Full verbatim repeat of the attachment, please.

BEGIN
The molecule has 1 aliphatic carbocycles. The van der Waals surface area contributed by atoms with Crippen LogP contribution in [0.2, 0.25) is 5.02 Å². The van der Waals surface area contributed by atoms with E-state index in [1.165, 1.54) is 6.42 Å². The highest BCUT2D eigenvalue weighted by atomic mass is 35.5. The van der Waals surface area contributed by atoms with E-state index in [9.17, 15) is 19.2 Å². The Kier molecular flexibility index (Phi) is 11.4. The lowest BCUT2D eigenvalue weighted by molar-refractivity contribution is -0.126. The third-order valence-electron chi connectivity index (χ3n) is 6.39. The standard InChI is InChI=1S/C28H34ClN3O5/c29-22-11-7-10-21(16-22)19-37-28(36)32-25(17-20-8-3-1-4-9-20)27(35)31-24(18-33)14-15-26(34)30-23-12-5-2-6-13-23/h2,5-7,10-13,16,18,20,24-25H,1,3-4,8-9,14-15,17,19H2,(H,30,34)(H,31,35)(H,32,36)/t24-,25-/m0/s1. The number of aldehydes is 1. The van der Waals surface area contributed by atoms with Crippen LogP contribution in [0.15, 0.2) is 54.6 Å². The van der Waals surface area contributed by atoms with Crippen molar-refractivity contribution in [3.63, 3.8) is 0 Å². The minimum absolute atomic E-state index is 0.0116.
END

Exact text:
The molecule has 1 aliphatic carbocycles. The van der Waals surface area contributed by atoms with Crippen LogP contribution in [0.2, 0.25) is 5.02 Å². The van der Waals surface area contributed by atoms with E-state index in [1.165, 1.54) is 6.42 Å². The highest BCUT2D eigenvalue weighted by atomic mass is 35.5. The van der Waals surface area contributed by atoms with E-state index in [9.17, 15) is 19.2 Å². The Kier molecular flexibility index (Phi) is 11.4. The lowest BCUT2D eigenvalue weighted by molar-refractivity contribution is -0.126. The third-order valence-electron chi connectivity index (χ3n) is 6.39. The standard InChI is InChI=1S/C28H34ClN3O5/c29-22-11-7-10-21(16-22)19-37-28(36)32-25(17-20-8-3-1-4-9-20)27(35)31-24(18-33)14-15-26(34)30-23-12-5-2-6-13-23/h2,5-7,10-13,16,18,20,24-25H,1,3-4,8-9,14-15,17,19H2,(H,30,34)(H,31,35)(H,32,36)/t24-,25-/m0/s1. The number of aldehydes is 1. The van der Waals surface area contributed by atoms with Crippen LogP contribution in [0.15, 0.2) is 54.6 Å². The van der Waals surface area contributed by atoms with Crippen molar-refractivity contribution in [3.63, 3.8) is 0 Å². The minimum absolute atomic E-state index is 0.0116.